P050E Cold Start Engine Exhaust Temperature Too Low

Description and meaning of DTC p050e

This generic powertrain diagnostic trouble code (DTC) typically applies to many OBD-II vehicles. That may include but is not limited to vehicles from Ford (Mustang, Escape, EcoBoost, etc. ), Dodge, Jeep, Land Rover, Nissan, VW, etc. When a code P050E is stored, it means that the powertrain control module (PCM) has detected an exhaust temperature that is below the minimum threshold, at cold start. Cold start is a term used to describe a drivability strategy used only when the engine is at (or below) ambient temperature. In my professional experience, exhaust temperature is monitored only in vehicles equipped with clean burning diesel propulsion systems. This code is more common in geographic locations with extremely cold climates. Changes in exhaust temperature are critical to emission reduction in today&rsquos clean burning diesel engines. The PCM must monitor exhaust temperature in order to ensure that the desired action is being taken to accomplish these drastic changes in temperature. Diesel exhaust fluid (DEF) injection systems are responsible for the introduction of DEF into the catalytic converter and other areas of the exhaust system. These DEF mixtures initiate the increased exhaust temperatures required to burn harmful hydrocarbons and nitrogen dioxide particles trapped within the exhaust system. The DEF injection system is controlled by the PCM. During engine cold start, exhaust temperature should be at or near ambient temperature. IF the PCM detects that exhaust temperature is lower than ambient temperature, a code P050E will be stored and a malfunction indicator lamp (MIL) may be illuminated. In most cases, multiple failures will be required for MIL illumination.

p050e diagnostic trouble code symptoms

Symptoms of a P050E engine code may include:Diminished engine performanceDecreased fuel efficiencyExcessive black smoke from the exhaust Accompanying DEF codes

DTC p050e - possible causes

Causes for this code may include:Defective exhaust temperature sensorBurnt or damaged exhaust temperature sensor wiringMoisture trapped inside the exhaust has frozenPCM or PCM programming error

How to fix OBD-II diagnostic trouble code p050e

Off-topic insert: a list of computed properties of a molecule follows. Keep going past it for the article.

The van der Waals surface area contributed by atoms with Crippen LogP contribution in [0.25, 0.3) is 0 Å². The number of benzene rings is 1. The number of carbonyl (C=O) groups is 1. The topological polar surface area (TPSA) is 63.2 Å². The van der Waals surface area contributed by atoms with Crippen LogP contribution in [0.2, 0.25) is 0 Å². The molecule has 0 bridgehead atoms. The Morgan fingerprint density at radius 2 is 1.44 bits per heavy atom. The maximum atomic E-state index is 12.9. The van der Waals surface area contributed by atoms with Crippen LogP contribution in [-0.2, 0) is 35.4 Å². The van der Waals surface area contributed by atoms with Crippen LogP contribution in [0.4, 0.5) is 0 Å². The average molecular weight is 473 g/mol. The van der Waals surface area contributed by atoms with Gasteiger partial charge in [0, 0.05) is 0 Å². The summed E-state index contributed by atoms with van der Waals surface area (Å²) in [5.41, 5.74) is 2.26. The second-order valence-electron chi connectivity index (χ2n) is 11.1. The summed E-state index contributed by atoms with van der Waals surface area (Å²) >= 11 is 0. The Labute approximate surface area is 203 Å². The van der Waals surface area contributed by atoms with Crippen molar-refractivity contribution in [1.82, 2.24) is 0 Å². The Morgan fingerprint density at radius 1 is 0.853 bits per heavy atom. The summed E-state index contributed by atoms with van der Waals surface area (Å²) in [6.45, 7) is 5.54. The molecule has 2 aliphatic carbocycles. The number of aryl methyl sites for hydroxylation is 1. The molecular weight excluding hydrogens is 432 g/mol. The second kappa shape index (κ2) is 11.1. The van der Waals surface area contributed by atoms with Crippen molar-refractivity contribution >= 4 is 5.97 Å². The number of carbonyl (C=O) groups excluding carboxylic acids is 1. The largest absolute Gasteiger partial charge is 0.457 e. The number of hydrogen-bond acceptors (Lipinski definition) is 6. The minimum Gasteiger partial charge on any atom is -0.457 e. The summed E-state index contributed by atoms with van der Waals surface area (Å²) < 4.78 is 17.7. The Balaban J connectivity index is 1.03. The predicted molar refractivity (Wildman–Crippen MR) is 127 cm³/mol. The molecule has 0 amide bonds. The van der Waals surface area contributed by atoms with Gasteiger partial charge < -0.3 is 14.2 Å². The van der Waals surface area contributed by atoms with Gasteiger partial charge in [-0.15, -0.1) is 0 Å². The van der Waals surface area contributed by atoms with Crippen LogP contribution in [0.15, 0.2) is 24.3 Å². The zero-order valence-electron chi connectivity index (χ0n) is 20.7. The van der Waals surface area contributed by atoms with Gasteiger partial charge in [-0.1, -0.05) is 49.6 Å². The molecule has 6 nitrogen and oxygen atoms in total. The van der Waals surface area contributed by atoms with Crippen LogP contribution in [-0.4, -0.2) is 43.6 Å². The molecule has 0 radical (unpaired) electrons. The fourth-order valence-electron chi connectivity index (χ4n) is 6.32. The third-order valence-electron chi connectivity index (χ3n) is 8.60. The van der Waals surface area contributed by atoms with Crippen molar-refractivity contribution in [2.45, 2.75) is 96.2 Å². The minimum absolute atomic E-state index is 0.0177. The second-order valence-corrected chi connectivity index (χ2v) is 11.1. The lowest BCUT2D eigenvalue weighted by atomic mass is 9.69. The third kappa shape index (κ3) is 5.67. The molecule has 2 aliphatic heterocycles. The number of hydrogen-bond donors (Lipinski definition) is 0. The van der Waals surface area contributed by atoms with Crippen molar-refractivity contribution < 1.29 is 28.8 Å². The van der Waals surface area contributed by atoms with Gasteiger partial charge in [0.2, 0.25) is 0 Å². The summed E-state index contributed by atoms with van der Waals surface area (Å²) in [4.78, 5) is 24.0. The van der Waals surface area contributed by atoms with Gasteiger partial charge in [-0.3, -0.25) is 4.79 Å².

I would likely begin my diagnosis with a search for applicable technical service bulletins (TSB). If I can find one that matches the vehicle I am working with, the symptoms exhibited, and the codes that are stored, chances are that it will help me to diagnose the P055E accurately and quickly. I will need a diagnostic scanner, an infrared thermometer with a laser pointer, a digital volt/ohmmeter (DVOM), and a reliable source of vehicle information to diagnose this code. The vehicle information source will provide me with diagnostic flow charts for the P055E, wiring diagrams, connector face views, connector pin-out charts, and component testing procedures/specifications. This information will be instrumental in arriving at an accurate diagnosis. After a visual inspection of exhaust temperature sensor wiring and connectors (with a focus on wiring that is routed near high-temperature areas), I would connect the scanner to the vehicle diagnostic port and retrieve all stored codes and pertinent data. Code data from the scanner may be helpful later in my diagnosis. I would write it down and keep in a safe place. Now, I would clear the codes and test-drive the vehicle (at cold start) to see if the code is reset. The test-drive should also displace any moisture that may have been previously trapped in the exhaust system. Use the DVOM to test the exhaust temperature sensor:Set the DVOM to the ohms settingDisconnect the sensor from the wiring harnessUse manufacturer&rsquos specifications and testing procedures to test the sensorDiscard the sensor if it does not comply with manufacturer&rsquos specsIf the exhaust temperature sensor is good, test reference voltage and ground at the exhaust temperature sensor:With the key on and the engine off (KOEO), gain access to the exhaust temperature sensor connectorPlace the DVOM on the appropriate voltage setting (reference voltage is typically 5-volts)Probe the reference pin of the exhaust temperature connector with the positive test lead of the DVOMProbe the ground pin of the same connector with the negative test lead of the DVOMThe DVOM should indicate a 5-volt reference (+/- 10-percent)If reference voltage is discovered:Use the scanner data stream display to observe exhaust temperatureCompare the exhaust temperature displayed on the scanner to the actual temperature that you detected using the IR thermometerIf the two differ by more than the maximum allowable threshold, suspect exhaust temperature sensor failureIf the two are within specifications, suspect a PCM malfunction or a programming errorIf reference voltage is not discovered:With the KOEO, connect the negative test lead of the DVOM to a battery ground (with the positive test lead still probing the reference voltage pin of the same connector) to see if you have a voltage problem or a ground problemA voltage problem will need to be traced back to the PCMA ground problem will need to be traced back to the appropriate ground junctionThe exhaust temperature sensor is frequently confused with an oxygen sensorUse caution when working around hot exhaust

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